In November of 2011, the Virginia Supreme Court provided new guidance regarding the enforcement of Non-Compete Agreements. Reversing prior precedent, the Court held that a restrictive covenant prohibiting employment “in any capacity” with a potential competitor was over-broad. As a result, Employers are advised to draft narrowly tailored provisions that only seek to limit an employee’s right to compete against the ex-employer in a capacity that is similar to the role performed for the prior employer. See Home Paramount Pest Control Companies, Inc. v. Shaffer, et al., (Va. Sup. Ct. 2011).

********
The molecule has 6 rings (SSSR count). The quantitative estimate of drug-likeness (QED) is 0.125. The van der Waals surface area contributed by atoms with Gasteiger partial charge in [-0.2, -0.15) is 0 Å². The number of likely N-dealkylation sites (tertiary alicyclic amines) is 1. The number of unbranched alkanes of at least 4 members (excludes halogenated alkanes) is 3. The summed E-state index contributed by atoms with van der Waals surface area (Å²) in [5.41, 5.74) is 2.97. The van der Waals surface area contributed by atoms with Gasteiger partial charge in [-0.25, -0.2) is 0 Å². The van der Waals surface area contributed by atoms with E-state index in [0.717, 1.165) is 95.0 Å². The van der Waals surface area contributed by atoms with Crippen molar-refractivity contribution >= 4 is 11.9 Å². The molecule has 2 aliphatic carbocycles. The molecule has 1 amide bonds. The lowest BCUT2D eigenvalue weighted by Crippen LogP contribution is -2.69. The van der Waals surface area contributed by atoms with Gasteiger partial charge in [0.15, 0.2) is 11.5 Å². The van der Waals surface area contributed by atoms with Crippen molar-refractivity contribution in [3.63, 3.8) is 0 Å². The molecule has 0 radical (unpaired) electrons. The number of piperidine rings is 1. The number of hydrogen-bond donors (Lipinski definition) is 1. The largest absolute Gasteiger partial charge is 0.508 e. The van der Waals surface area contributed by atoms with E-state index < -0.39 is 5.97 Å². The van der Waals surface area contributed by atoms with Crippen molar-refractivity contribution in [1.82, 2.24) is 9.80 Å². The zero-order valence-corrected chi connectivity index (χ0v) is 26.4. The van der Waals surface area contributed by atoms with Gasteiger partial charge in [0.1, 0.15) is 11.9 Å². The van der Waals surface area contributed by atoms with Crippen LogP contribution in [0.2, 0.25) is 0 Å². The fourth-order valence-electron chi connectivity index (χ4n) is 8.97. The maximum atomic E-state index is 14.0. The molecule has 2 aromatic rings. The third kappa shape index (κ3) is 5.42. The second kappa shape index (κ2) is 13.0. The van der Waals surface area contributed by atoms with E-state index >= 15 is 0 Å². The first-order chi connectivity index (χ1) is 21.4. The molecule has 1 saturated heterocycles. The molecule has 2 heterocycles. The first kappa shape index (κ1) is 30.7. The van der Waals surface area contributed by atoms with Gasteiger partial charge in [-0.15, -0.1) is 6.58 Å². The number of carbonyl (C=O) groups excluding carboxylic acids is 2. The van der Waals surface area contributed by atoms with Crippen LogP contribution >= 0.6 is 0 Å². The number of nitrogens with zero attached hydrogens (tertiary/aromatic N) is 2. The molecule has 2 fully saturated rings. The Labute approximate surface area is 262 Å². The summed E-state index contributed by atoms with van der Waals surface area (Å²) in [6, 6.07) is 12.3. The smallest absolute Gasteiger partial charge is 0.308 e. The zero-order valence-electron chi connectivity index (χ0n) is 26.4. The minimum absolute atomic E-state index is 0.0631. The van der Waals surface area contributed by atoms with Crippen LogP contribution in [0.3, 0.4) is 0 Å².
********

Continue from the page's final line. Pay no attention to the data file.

This week the Court issues a new Non-Compete decision, Preferred Systems Solutions, Inc. v. GP Consulting, LLC, that addresses the calculation of damages following a breach of a Non-Compete agreement. As affirmed by the Court, “When a noncompete clause is breached, the nonbreaching party is entitled to the benefit of the bargain: to put the party injured in the same position, as far as money can do it, as he would have been if the contract had been performed.” Lost profits are available but must be proved with reasonable certainty, as opposed to speculation. Essentially, the Court affirms that evidence of subsequent profits from a competitor that benefited from the breach of the Non-Compete may be sufficient to prove lost profits, provided “that the profits can be sufficiently tied to the injured party.”